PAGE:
Figure: Spectrum of $\gamma$-rays de-exciting superdeformed yrast states in 149Gd (top panel) and an excited superdeformed band in 148Gd (lower panel) which exhibit identical moments of inertia. Insert: difference in energy (compared to a smooth reference) between adjacent $\gamma$-ray lines as a function of their energy. The same ``zig-zag'' pattern is present in both bands.
\begin{figure}\epsfig{file=final/fig5.eps, width=\columnwidth}\end{figure}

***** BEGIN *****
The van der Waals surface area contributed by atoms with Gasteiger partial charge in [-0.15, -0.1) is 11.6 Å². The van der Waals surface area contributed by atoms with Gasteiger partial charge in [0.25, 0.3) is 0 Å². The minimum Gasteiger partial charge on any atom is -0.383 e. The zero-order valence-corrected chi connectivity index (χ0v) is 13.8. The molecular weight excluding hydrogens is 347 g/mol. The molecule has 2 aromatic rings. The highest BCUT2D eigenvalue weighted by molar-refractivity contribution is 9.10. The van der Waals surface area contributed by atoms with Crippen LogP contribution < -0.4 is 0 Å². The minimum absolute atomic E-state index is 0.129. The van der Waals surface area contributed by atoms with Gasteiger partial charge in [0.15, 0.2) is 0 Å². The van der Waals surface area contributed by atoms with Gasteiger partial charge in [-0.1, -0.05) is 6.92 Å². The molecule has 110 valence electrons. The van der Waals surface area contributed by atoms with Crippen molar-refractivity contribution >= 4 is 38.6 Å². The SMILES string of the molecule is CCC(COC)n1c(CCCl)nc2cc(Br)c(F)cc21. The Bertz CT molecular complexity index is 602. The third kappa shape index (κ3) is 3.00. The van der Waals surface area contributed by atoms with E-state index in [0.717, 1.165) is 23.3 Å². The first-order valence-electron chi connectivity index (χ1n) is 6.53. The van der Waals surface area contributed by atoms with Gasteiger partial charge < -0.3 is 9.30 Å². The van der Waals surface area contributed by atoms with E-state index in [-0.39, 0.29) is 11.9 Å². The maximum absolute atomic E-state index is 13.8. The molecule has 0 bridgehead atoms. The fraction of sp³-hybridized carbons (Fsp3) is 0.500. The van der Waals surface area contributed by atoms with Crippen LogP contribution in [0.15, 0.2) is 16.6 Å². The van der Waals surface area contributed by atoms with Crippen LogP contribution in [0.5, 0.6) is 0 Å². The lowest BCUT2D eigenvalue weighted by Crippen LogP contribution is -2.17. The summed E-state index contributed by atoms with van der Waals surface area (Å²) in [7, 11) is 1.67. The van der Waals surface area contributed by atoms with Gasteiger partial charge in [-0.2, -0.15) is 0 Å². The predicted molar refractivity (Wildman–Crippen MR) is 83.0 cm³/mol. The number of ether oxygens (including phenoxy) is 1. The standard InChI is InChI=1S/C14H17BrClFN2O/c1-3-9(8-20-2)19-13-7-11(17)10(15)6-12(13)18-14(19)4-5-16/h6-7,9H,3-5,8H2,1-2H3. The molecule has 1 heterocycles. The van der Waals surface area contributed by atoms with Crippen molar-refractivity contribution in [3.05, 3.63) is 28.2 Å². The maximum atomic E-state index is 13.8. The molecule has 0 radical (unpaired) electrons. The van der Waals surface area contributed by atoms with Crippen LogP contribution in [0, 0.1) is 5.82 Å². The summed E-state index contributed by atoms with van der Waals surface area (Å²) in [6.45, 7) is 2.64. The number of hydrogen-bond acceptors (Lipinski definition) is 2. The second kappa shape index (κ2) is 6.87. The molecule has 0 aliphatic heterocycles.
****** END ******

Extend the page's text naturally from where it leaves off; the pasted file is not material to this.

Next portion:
At even higher spins, nuclear states with hyperdeformed shapes are predicted by improved mean field calculations. Here we are still in the situation with regard to superdeformation before 1986, i.e. there are signs of its presence from some ridge structure but no discrete rotational bands have been identified. Of course, the first step is to find such discrete bands and then establish their hyperdeformed character from lifetime measurements. We expect that they will be populated with an intensity at least one order-of-magnitude smaller than that of superdeformed bands, which means that they lie at the limits of sensitivity of the coming generation of large spectrometers. EUROBALL may provide an answer to the question of the existence of states with this exotic shape at high spins. Detailed studies of the properties of such exotic shapes will demand more sophisticated spectrometers of even greater sensitivity. Very elongated shapes are also predicted in light nuclei. The most exotic examples involve chains of several $\alpha$ particles. To date their existence is deduced only from the observation of resonances in light symmetric systems in binary reaction channels. On the theoretical side, there are efforts to find more adequate microscopic descriptions of nuclear rotation including three-dimensional cranking models, generator co-ordinate projection methods, and large scale spherical shell model calculations. It will also be of primary importance to establish the role of time-odd components in the effective Hamiltonian/Lagrangian. At lower angular momentum Coulomb excitation has been the main tool to probe the collective properties of stable nuclei. A recent example is the long sought observation of multi-phonon surface vibrations in strongly deformed nuclei; future investigations will have to concentrate on the elusiveness of two and higher phonon states and on the question of the fragmentation of the vibrational strength. Multi-nucleon transfer reactions with the multiple Coulomb excitation process provide the only promising tool for populating collective states in heavy transactinide nuclei and studying their behaviour at high angular momentum, which is important for our understanding of the shell structure of the heaviest elements. With the advent of radioactive beams we will also be able to investigate in detail the collectivity of nuclei with exotic proton/neutron ratios. First Coulomb excitation studies confirmed definitely the sudden shape change in n-rich S isotopes and the fact that the semi-magic nucleus 32Mg is superdeformed. These findings encourage further investigations of the structure of these nuclei as well as of heavier isotopic chains to study the effect of the neutron excess on their shell structure (e.g. vanishing shell gaps). To gain access to higher spin states up to almost 20 $\hbar$, peripheral nuclear fragmentation reactions can be employed. Relativistic Coulomb excitation also leads to the population of the E1 giant dipole resonance, thus providing an unorthodox approach to the ground state quadrupole deformation of exotic nuclei via the splitting of the resonance. Alternatively, Coulomb excitation with low energy radioactive beams may be used to determine E3 octupole matrix elements of nuclei predicted to exhibit reflection asymmetry. In addition, one should note that much of the information on the structure of very neutron-rich nuclei at higher excitations with spins up to 14 $\hbar$ have come from the studies, which employ spontaneous fission sources and large Ge-detector arrays. Most of the examples discussed in this section are associated with rather low production rates or can only be studied in reactions with low intensity radioactive projectiles. To overcome these difficulties, it is clear that a major effort has to be started right now to develop more sophisticated arrays if we are to make a significant advance both in efficiency and sensitivity.